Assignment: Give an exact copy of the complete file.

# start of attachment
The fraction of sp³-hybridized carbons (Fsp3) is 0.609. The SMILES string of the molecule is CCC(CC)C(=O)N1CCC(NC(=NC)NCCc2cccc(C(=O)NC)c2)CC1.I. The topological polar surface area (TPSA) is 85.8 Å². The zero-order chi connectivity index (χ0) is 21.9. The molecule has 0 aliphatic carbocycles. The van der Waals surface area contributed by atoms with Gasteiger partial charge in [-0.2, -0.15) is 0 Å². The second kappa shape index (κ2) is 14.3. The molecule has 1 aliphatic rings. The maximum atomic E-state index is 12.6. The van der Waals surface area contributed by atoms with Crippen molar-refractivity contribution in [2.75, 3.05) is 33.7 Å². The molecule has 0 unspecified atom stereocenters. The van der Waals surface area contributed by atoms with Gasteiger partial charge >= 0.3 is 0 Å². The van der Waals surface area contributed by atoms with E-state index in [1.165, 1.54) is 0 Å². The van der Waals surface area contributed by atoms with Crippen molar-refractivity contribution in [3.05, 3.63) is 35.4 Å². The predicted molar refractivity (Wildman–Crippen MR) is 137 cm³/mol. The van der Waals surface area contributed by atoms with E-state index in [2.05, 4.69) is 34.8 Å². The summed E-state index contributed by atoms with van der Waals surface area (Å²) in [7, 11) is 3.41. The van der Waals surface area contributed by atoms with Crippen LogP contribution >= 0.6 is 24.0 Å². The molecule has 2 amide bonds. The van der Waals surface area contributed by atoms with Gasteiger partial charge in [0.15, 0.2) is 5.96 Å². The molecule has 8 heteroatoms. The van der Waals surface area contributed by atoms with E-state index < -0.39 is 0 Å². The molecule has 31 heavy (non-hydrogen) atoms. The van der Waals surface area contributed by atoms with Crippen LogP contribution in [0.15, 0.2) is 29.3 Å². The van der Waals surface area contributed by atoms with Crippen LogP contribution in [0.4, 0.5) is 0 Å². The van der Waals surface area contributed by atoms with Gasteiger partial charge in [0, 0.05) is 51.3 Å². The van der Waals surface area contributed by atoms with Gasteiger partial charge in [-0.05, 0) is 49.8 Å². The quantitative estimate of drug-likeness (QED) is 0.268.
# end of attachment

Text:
The fraction of sp³-hybridized carbons (Fsp3) is 0.609. The SMILES string of the molecule is CCC(CC)C(=O)N1CCC(NC(=NC)NCCc2cccc(C(=O)NC)c2)CC1.I. The topological polar surface area (TPSA) is 85.8 Å². The zero-order chi connectivity index (χ0) is 21.9. The molecule has 0 aliphatic carbocycles. The van der Waals surface area contributed by atoms with Gasteiger partial charge in [-0.2, -0.15) is 0 Å². The second kappa shape index (κ2) is 14.3. The molecule has 1 aliphatic rings. The maximum atomic E-state index is 12.6. The van der Waals surface area contributed by atoms with Crippen molar-refractivity contribution in [2.75, 3.05) is 33.7 Å². The molecule has 0 unspecified atom stereocenters. The van der Waals surface area contributed by atoms with Gasteiger partial charge >= 0.3 is 0 Å². The van der Waals surface area contributed by atoms with E-state index in [1.165, 1.54) is 0 Å². The van der Waals surface area contributed by atoms with Crippen molar-refractivity contribution in [3.05, 3.63) is 35.4 Å². The predicted molar refractivity (Wildman–Crippen MR) is 137 cm³/mol. The van der Waals surface area contributed by atoms with E-state index in [2.05, 4.69) is 34.8 Å². The summed E-state index contributed by atoms with van der Waals surface area (Å²) in [7, 11) is 3.41. The van der Waals surface area contributed by atoms with Crippen LogP contribution >= 0.6 is 24.0 Å². The molecule has 2 amide bonds. The van der Waals surface area contributed by atoms with Gasteiger partial charge in [0.15, 0.2) is 5.96 Å². The molecule has 8 heteroatoms. The van der Waals surface area contributed by atoms with E-state index < -0.39 is 0 Å². The molecule has 31 heavy (non-hydrogen) atoms. The van der Waals surface area contributed by atoms with Crippen LogP contribution in [0.15, 0.2) is 29.3 Å². The van der Waals surface area contributed by atoms with Crippen LogP contribution in [0.4, 0.5) is 0 Å². The van der Waals surface area contributed by atoms with Gasteiger partial charge in [0, 0.05) is 51.3 Å². The van der Waals surface area contributed by atoms with Gasteiger partial charge in [-0.05, 0) is 49.8 Å². The quantitative estimate of drug-likeness (QED) is 0.268.